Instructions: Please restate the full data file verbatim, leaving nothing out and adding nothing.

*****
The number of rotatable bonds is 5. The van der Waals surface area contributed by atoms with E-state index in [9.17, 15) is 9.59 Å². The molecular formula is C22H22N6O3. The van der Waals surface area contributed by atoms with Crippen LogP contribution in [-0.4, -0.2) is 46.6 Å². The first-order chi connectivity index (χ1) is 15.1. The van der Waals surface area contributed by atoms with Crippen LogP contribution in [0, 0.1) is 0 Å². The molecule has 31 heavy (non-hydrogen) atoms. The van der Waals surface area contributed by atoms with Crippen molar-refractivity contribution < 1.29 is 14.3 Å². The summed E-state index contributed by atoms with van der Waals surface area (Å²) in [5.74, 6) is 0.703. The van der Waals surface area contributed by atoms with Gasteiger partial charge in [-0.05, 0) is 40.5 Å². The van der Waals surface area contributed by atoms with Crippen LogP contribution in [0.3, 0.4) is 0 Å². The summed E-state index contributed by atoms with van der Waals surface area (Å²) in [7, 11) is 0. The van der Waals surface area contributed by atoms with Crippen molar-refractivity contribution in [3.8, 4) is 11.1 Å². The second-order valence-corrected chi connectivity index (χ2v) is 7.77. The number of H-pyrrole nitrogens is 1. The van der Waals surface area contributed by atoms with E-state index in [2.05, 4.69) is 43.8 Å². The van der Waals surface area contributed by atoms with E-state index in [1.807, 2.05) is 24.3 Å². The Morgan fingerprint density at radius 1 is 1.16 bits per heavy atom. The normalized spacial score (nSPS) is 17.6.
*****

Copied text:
The number of rotatable bonds is 5. The van der Waals surface area contributed by atoms with E-state index in [9.17, 15) is 9.59 Å². The molecular formula is C22H22N6O3. The van der Waals surface area contributed by atoms with Crippen LogP contribution in [-0.4, -0.2) is 46.6 Å². The first-order chi connectivity index (χ1) is 15.1. The van der Waals surface area contributed by atoms with Crippen LogP contribution in [0, 0.1) is 0 Å². The molecule has 31 heavy (non-hydrogen) atoms. The van der Waals surface area contributed by atoms with Crippen molar-refractivity contribution < 1.29 is 14.3 Å². The summed E-state index contributed by atoms with van der Waals surface area (Å²) in [5.74, 6) is 0.703. The van der Waals surface area contributed by atoms with Gasteiger partial charge in [-0.05, 0) is 40.5 Å². The van der Waals surface area contributed by atoms with Crippen LogP contribution in [0.3, 0.4) is 0 Å². The summed E-state index contributed by atoms with van der Waals surface area (Å²) in [7, 11) is 0. The van der Waals surface area contributed by atoms with Crippen molar-refractivity contribution in [3.8, 4) is 11.1 Å². The second-order valence-corrected chi connectivity index (χ2v) is 7.77. The number of H-pyrrole nitrogens is 1. The van der Waals surface area contributed by atoms with E-state index in [2.05, 4.69) is 43.8 Å². The van der Waals surface area contributed by atoms with E-state index in [1.807, 2.05) is 24.3 Å². The Morgan fingerprint density at radius 1 is 1.16 bits per heavy atom. The normalized spacial score (nSPS) is 17.6.